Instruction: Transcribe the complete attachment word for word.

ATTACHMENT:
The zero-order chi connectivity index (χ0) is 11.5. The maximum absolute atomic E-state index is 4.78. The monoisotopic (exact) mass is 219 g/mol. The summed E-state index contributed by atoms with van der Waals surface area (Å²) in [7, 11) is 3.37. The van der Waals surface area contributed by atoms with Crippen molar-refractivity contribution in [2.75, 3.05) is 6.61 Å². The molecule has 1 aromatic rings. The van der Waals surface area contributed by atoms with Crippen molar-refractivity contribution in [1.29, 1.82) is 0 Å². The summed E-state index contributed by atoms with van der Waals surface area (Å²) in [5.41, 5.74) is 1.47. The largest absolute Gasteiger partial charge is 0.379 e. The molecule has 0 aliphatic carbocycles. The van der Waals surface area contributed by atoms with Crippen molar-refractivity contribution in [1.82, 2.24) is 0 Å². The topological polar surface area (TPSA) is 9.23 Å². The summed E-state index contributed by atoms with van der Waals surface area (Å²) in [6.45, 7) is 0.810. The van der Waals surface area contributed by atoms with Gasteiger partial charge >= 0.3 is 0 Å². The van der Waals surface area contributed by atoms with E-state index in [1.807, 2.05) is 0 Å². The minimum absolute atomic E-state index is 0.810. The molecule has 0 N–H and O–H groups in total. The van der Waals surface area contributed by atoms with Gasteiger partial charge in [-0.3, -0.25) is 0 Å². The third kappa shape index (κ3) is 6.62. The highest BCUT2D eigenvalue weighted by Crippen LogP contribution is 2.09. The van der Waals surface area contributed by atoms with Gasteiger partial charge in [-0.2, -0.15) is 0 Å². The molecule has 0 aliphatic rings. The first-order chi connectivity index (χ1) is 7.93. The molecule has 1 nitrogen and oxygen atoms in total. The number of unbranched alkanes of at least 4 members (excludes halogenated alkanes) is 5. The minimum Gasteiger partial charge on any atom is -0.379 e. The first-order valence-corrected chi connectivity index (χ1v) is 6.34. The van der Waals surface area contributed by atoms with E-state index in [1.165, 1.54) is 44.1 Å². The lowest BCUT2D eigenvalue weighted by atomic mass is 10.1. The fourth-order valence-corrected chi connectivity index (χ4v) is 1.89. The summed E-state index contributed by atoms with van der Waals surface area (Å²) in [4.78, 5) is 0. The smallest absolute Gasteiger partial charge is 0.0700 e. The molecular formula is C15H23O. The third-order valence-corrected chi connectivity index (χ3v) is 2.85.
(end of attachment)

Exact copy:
The zero-order chi connectivity index (χ0) is 11.5. The maximum absolute atomic E-state index is 4.78. The monoisotopic (exact) mass is 219 g/mol. The summed E-state index contributed by atoms with van der Waals surface area (Å²) in [7, 11) is 3.37. The van der Waals surface area contributed by atoms with Crippen molar-refractivity contribution in [2.75, 3.05) is 6.61 Å². The molecule has 1 aromatic rings. The van der Waals surface area contributed by atoms with Crippen molar-refractivity contribution in [1.29, 1.82) is 0 Å². The summed E-state index contributed by atoms with van der Waals surface area (Å²) in [5.41, 5.74) is 1.47. The largest absolute Gasteiger partial charge is 0.379 e. The molecule has 0 aliphatic carbocycles. The van der Waals surface area contributed by atoms with Crippen molar-refractivity contribution in [1.82, 2.24) is 0 Å². The topological polar surface area (TPSA) is 9.23 Å². The summed E-state index contributed by atoms with van der Waals surface area (Å²) in [6.45, 7) is 0.810. The van der Waals surface area contributed by atoms with Gasteiger partial charge >= 0.3 is 0 Å². The van der Waals surface area contributed by atoms with E-state index in [1.807, 2.05) is 0 Å². The minimum absolute atomic E-state index is 0.810. The molecule has 0 N–H and O–H groups in total. The van der Waals surface area contributed by atoms with Gasteiger partial charge in [-0.3, -0.25) is 0 Å². The third kappa shape index (κ3) is 6.62. The highest BCUT2D eigenvalue weighted by Crippen LogP contribution is 2.09. The van der Waals surface area contributed by atoms with Gasteiger partial charge in [-0.2, -0.15) is 0 Å². The molecule has 0 aliphatic rings. The first-order chi connectivity index (χ1) is 7.93. The molecule has 1 nitrogen and oxygen atoms in total. The number of unbranched alkanes of at least 4 members (excludes halogenated alkanes) is 5. The minimum Gasteiger partial charge on any atom is -0.379 e. The first-order valence-corrected chi connectivity index (χ1v) is 6.34. The van der Waals surface area contributed by atoms with E-state index in [1.165, 1.54) is 44.1 Å². The lowest BCUT2D eigenvalue weighted by atomic mass is 10.1. The fourth-order valence-corrected chi connectivity index (χ4v) is 1.89. The summed E-state index contributed by atoms with van der Waals surface area (Å²) in [4.78, 5) is 0. The smallest absolute Gasteiger partial charge is 0.0700 e. The molecular formula is C15H23O. The third-order valence-corrected chi connectivity index (χ3v) is 2.85.